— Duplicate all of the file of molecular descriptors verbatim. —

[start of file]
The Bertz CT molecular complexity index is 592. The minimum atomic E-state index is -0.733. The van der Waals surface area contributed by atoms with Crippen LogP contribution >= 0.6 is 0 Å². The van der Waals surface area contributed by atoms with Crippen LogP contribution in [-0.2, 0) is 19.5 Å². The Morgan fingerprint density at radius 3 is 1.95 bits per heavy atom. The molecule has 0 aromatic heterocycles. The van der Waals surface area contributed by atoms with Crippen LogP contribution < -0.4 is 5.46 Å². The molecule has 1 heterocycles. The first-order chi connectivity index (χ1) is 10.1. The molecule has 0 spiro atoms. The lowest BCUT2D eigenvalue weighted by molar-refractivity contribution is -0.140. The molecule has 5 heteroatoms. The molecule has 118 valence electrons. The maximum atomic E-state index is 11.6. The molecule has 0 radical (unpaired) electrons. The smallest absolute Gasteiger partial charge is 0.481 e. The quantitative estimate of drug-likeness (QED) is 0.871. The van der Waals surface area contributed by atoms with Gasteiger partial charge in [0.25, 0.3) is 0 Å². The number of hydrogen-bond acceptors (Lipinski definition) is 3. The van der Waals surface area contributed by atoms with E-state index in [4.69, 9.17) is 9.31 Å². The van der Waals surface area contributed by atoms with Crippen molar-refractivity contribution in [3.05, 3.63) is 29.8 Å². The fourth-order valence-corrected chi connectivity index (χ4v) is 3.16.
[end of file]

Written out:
The Bertz CT molecular complexity index is 592. The minimum atomic E-state index is -0.733. The van der Waals surface area contributed by atoms with Crippen LogP contribution >= 0.6 is 0 Å². The van der Waals surface area contributed by atoms with Crippen LogP contribution in [-0.2, 0) is 19.5 Å². The Morgan fingerprint density at radius 3 is 1.95 bits per heavy atom. The molecule has 0 aromatic heterocycles. The van der Waals surface area contributed by atoms with Crippen LogP contribution < -0.4 is 5.46 Å². The molecule has 1 heterocycles. The first-order chi connectivity index (χ1) is 10.1. The molecule has 0 spiro atoms. The lowest BCUT2D eigenvalue weighted by molar-refractivity contribution is -0.140. The molecule has 5 heteroatoms. The molecule has 118 valence electrons. The maximum atomic E-state index is 11.6. The molecule has 0 radical (unpaired) electrons. The smallest absolute Gasteiger partial charge is 0.481 e. The quantitative estimate of drug-likeness (QED) is 0.871. The van der Waals surface area contributed by atoms with Gasteiger partial charge in [0.25, 0.3) is 0 Å². The number of hydrogen-bond acceptors (Lipinski definition) is 3. The van der Waals surface area contributed by atoms with E-state index in [4.69, 9.17) is 9.31 Å². The van der Waals surface area contributed by atoms with Crippen molar-refractivity contribution in [3.05, 3.63) is 29.8 Å². The fourth-order valence-corrected chi connectivity index (χ4v) is 3.16.